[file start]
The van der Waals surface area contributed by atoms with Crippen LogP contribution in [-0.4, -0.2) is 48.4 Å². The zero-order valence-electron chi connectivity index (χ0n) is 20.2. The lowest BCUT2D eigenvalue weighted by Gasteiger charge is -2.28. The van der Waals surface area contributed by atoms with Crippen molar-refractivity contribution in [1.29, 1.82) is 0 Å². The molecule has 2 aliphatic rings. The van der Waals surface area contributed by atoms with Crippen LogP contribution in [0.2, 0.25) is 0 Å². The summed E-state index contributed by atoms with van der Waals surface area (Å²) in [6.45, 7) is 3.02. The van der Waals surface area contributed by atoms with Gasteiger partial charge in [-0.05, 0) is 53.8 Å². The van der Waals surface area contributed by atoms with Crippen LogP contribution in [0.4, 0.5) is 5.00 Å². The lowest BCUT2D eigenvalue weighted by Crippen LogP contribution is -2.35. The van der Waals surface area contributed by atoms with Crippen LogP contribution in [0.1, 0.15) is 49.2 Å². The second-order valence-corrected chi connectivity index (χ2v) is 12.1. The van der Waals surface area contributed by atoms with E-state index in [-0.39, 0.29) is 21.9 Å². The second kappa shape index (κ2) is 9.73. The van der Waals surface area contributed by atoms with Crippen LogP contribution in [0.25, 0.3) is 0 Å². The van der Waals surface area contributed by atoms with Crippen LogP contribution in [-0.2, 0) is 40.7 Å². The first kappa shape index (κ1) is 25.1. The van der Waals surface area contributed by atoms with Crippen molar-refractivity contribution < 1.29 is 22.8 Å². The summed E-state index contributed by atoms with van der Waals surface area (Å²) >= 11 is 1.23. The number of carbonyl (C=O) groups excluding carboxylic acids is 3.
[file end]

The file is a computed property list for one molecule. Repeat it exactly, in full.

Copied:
The van der Waals surface area contributed by atoms with Crippen LogP contribution in [-0.4, -0.2) is 48.4 Å². The zero-order valence-electron chi connectivity index (χ0n) is 20.2. The lowest BCUT2D eigenvalue weighted by Gasteiger charge is -2.28. The van der Waals surface area contributed by atoms with Crippen molar-refractivity contribution in [1.29, 1.82) is 0 Å². The molecule has 2 aliphatic rings. The van der Waals surface area contributed by atoms with Crippen LogP contribution in [0.2, 0.25) is 0 Å². The summed E-state index contributed by atoms with van der Waals surface area (Å²) in [6.45, 7) is 3.02. The van der Waals surface area contributed by atoms with Gasteiger partial charge in [-0.05, 0) is 53.8 Å². The van der Waals surface area contributed by atoms with Crippen LogP contribution in [0.4, 0.5) is 5.00 Å². The lowest BCUT2D eigenvalue weighted by Crippen LogP contribution is -2.35. The van der Waals surface area contributed by atoms with Crippen LogP contribution in [0.1, 0.15) is 49.2 Å². The second-order valence-corrected chi connectivity index (χ2v) is 12.1. The van der Waals surface area contributed by atoms with E-state index in [-0.39, 0.29) is 21.9 Å². The second kappa shape index (κ2) is 9.73. The van der Waals surface area contributed by atoms with Crippen LogP contribution in [0.25, 0.3) is 0 Å². The van der Waals surface area contributed by atoms with Crippen LogP contribution in [-0.2, 0) is 40.7 Å². The first kappa shape index (κ1) is 25.1. The van der Waals surface area contributed by atoms with Crippen molar-refractivity contribution < 1.29 is 22.8 Å². The summed E-state index contributed by atoms with van der Waals surface area (Å²) >= 11 is 1.23. The number of carbonyl (C=O) groups excluding carboxylic acids is 3.